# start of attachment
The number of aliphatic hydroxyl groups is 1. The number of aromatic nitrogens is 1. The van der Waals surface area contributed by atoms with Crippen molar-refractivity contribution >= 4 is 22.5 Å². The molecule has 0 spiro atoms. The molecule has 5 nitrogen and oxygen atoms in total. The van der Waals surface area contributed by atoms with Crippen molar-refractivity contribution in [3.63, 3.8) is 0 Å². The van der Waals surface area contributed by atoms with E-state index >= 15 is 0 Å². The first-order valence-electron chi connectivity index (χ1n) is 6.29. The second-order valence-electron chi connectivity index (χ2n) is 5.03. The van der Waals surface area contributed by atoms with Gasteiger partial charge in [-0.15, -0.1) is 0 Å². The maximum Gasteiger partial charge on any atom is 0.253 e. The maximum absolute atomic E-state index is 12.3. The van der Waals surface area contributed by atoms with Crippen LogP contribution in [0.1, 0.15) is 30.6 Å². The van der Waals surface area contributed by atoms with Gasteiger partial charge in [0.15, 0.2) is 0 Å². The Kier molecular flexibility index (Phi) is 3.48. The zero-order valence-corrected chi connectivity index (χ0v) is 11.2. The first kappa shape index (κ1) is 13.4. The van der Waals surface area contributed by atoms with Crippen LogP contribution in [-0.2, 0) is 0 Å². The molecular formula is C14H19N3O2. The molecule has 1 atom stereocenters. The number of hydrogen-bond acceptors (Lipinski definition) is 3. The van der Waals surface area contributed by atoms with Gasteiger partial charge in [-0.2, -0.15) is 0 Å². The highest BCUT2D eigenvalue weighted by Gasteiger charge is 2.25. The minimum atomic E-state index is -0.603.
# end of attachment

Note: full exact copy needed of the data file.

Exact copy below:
The number of aliphatic hydroxyl groups is 1. The number of aromatic nitrogens is 1. The van der Waals surface area contributed by atoms with Crippen molar-refractivity contribution >= 4 is 22.5 Å². The molecule has 0 spiro atoms. The molecule has 5 nitrogen and oxygen atoms in total. The van der Waals surface area contributed by atoms with Crippen molar-refractivity contribution in [3.63, 3.8) is 0 Å². The van der Waals surface area contributed by atoms with E-state index >= 15 is 0 Å². The first-order valence-electron chi connectivity index (χ1n) is 6.29. The second-order valence-electron chi connectivity index (χ2n) is 5.03. The van der Waals surface area contributed by atoms with Gasteiger partial charge in [-0.15, -0.1) is 0 Å². The maximum Gasteiger partial charge on any atom is 0.253 e. The maximum absolute atomic E-state index is 12.3. The van der Waals surface area contributed by atoms with Crippen LogP contribution in [0.1, 0.15) is 30.6 Å². The van der Waals surface area contributed by atoms with Gasteiger partial charge in [0.15, 0.2) is 0 Å². The Kier molecular flexibility index (Phi) is 3.48. The zero-order valence-corrected chi connectivity index (χ0v) is 11.2. The first kappa shape index (κ1) is 13.4. The van der Waals surface area contributed by atoms with Crippen LogP contribution in [-0.2, 0) is 0 Å². The molecular formula is C14H19N3O2. The molecule has 1 atom stereocenters. The number of hydrogen-bond acceptors (Lipinski definition) is 3. The van der Waals surface area contributed by atoms with Gasteiger partial charge in [-0.2, -0.15) is 0 Å². The highest BCUT2D eigenvalue weighted by Gasteiger charge is 2.25. The minimum atomic E-state index is -0.603.